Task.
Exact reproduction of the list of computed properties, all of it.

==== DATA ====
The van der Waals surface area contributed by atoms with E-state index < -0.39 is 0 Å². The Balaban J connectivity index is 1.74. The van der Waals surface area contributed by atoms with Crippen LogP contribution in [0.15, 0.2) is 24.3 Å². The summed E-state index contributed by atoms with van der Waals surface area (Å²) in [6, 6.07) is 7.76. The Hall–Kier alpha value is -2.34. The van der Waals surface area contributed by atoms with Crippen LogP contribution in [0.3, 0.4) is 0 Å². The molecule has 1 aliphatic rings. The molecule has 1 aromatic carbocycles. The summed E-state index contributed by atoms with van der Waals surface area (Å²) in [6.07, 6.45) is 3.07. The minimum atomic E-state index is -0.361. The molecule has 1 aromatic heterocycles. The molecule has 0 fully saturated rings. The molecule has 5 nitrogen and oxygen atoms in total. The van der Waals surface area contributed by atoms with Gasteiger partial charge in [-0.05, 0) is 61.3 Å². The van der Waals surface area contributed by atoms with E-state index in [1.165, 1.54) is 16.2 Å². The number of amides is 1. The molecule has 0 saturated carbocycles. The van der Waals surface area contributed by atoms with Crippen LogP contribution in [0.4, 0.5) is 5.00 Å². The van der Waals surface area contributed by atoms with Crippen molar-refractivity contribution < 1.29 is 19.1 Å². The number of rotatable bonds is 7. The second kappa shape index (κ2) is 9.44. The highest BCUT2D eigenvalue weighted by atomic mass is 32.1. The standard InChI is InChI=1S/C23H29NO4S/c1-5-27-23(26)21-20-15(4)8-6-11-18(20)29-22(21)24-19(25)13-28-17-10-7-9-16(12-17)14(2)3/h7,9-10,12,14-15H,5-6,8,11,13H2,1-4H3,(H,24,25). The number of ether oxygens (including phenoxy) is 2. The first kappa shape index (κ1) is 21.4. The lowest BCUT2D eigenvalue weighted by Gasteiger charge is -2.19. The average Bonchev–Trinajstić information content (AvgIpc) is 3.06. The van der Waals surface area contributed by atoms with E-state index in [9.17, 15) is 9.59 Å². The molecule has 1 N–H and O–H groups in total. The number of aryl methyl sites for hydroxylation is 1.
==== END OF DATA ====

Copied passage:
The van der Waals surface area contributed by atoms with E-state index < -0.39 is 0 Å². The Balaban J connectivity index is 1.74. The van der Waals surface area contributed by atoms with Crippen LogP contribution in [0.15, 0.2) is 24.3 Å². The summed E-state index contributed by atoms with van der Waals surface area (Å²) in [6, 6.07) is 7.76. The Hall–Kier alpha value is -2.34. The van der Waals surface area contributed by atoms with Crippen LogP contribution in [0.3, 0.4) is 0 Å². The molecule has 1 aliphatic rings. The molecule has 1 aromatic carbocycles. The summed E-state index contributed by atoms with van der Waals surface area (Å²) in [6.07, 6.45) is 3.07. The minimum atomic E-state index is -0.361. The molecule has 1 aromatic heterocycles. The molecule has 0 fully saturated rings. The molecule has 5 nitrogen and oxygen atoms in total. The van der Waals surface area contributed by atoms with Gasteiger partial charge in [-0.05, 0) is 61.3 Å². The van der Waals surface area contributed by atoms with E-state index in [1.165, 1.54) is 16.2 Å². The number of amides is 1. The molecule has 0 saturated carbocycles. The van der Waals surface area contributed by atoms with Crippen LogP contribution in [0.4, 0.5) is 5.00 Å². The van der Waals surface area contributed by atoms with Crippen molar-refractivity contribution < 1.29 is 19.1 Å². The number of rotatable bonds is 7. The second kappa shape index (κ2) is 9.44. The highest BCUT2D eigenvalue weighted by atomic mass is 32.1. The standard InChI is InChI=1S/C23H29NO4S/c1-5-27-23(26)21-20-15(4)8-6-11-18(20)29-22(21)24-19(25)13-28-17-10-7-9-16(12-17)14(2)3/h7,9-10,12,14-15H,5-6,8,11,13H2,1-4H3,(H,24,25). The number of ether oxygens (including phenoxy) is 2. The first kappa shape index (κ1) is 21.4. The lowest BCUT2D eigenvalue weighted by Gasteiger charge is -2.19. The average Bonchev–Trinajstić information content (AvgIpc) is 3.06. The van der Waals surface area contributed by atoms with E-state index in [9.17, 15) is 9.59 Å². The molecule has 1 N–H and O–H groups in total. The number of aryl methyl sites for hydroxylation is 1.